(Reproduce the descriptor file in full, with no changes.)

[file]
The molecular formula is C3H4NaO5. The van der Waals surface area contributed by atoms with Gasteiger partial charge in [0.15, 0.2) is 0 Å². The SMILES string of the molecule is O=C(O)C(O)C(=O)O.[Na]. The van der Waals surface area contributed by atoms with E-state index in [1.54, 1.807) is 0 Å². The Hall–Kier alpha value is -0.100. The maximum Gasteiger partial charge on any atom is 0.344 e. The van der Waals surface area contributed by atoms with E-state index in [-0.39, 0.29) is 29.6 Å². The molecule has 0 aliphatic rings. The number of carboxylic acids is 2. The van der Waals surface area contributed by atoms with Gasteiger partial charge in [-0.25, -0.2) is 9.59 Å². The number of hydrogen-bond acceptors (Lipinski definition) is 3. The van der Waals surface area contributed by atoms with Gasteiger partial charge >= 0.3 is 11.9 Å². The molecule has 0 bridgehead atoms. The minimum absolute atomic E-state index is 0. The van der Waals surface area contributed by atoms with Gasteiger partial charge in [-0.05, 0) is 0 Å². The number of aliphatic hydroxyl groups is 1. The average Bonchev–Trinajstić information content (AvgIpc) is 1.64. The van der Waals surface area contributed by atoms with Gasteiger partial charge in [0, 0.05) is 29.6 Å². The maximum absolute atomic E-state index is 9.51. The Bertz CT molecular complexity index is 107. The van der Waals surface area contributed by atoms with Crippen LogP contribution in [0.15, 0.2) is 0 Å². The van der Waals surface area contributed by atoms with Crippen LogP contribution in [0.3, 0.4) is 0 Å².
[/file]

The molecular formula is C3H4NaO5. The van der Waals surface area contributed by atoms with Gasteiger partial charge in [0.15, 0.2) is 0 Å². The SMILES string of the molecule is O=C(O)C(O)C(=O)O.[Na]. The van der Waals surface area contributed by atoms with E-state index in [1.54, 1.807) is 0 Å². The Hall–Kier alpha value is -0.100. The maximum Gasteiger partial charge on any atom is 0.344 e. The van der Waals surface area contributed by atoms with E-state index in [-0.39, 0.29) is 29.6 Å². The molecule has 0 aliphatic rings. The number of carboxylic acids is 2. The van der Waals surface area contributed by atoms with Gasteiger partial charge in [-0.25, -0.2) is 9.59 Å². The number of hydrogen-bond acceptors (Lipinski definition) is 3. The van der Waals surface area contributed by atoms with Gasteiger partial charge >= 0.3 is 11.9 Å². The molecule has 0 bridgehead atoms. The minimum absolute atomic E-state index is 0. The van der Waals surface area contributed by atoms with Gasteiger partial charge in [-0.05, 0) is 0 Å². The number of aliphatic hydroxyl groups is 1. The average Bonchev–Trinajstić information content (AvgIpc) is 1.64. The van der Waals surface area contributed by atoms with Gasteiger partial charge in [0, 0.05) is 29.6 Å². The maximum absolute atomic E-state index is 9.51. The Bertz CT molecular complexity index is 107. The van der Waals surface area contributed by atoms with Crippen LogP contribution in [0.15, 0.2) is 0 Å². The van der Waals surface area contributed by atoms with Crippen LogP contribution in [0.3, 0.4) is 0 Å².